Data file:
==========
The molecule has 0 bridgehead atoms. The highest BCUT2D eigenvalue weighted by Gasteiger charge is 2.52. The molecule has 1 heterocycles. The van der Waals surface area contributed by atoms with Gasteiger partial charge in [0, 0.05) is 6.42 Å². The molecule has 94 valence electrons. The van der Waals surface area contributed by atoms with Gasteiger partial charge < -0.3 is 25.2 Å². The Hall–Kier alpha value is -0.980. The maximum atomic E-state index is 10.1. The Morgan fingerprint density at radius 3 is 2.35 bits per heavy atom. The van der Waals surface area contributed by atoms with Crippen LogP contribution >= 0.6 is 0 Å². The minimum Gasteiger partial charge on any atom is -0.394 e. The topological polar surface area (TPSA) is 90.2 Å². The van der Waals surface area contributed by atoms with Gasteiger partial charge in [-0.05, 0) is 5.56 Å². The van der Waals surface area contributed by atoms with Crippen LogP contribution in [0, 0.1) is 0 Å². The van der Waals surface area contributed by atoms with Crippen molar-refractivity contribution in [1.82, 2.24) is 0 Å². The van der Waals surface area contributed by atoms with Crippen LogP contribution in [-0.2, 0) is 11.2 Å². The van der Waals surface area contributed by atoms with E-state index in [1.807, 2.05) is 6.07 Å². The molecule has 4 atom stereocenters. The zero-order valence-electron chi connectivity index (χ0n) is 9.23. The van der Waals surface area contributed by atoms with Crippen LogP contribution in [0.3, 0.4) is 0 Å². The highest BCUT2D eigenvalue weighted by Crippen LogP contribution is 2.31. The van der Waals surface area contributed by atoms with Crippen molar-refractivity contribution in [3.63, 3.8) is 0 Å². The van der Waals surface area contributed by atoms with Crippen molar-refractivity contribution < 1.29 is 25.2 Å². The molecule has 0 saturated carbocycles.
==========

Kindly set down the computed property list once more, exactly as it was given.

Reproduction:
The molecule has 0 bridgehead atoms. The highest BCUT2D eigenvalue weighted by Gasteiger charge is 2.52. The molecule has 1 heterocycles. The van der Waals surface area contributed by atoms with Gasteiger partial charge in [0, 0.05) is 6.42 Å². The molecule has 94 valence electrons. The van der Waals surface area contributed by atoms with Gasteiger partial charge < -0.3 is 25.2 Å². The Hall–Kier alpha value is -0.980. The maximum atomic E-state index is 10.1. The Morgan fingerprint density at radius 3 is 2.35 bits per heavy atom. The van der Waals surface area contributed by atoms with Crippen LogP contribution >= 0.6 is 0 Å². The minimum Gasteiger partial charge on any atom is -0.394 e. The topological polar surface area (TPSA) is 90.2 Å². The van der Waals surface area contributed by atoms with Gasteiger partial charge in [-0.05, 0) is 5.56 Å². The van der Waals surface area contributed by atoms with Crippen LogP contribution in [0, 0.1) is 0 Å². The van der Waals surface area contributed by atoms with Crippen molar-refractivity contribution in [1.82, 2.24) is 0 Å². The van der Waals surface area contributed by atoms with Crippen LogP contribution in [-0.2, 0) is 11.2 Å². The van der Waals surface area contributed by atoms with E-state index in [1.807, 2.05) is 6.07 Å². The molecule has 4 atom stereocenters. The zero-order valence-electron chi connectivity index (χ0n) is 9.23. The van der Waals surface area contributed by atoms with Crippen LogP contribution in [0.3, 0.4) is 0 Å². The highest BCUT2D eigenvalue weighted by Crippen LogP contribution is 2.31. The van der Waals surface area contributed by atoms with Crippen molar-refractivity contribution in [3.63, 3.8) is 0 Å². The van der Waals surface area contributed by atoms with Crippen molar-refractivity contribution < 1.29 is 25.2 Å². The molecule has 0 saturated carbocycles.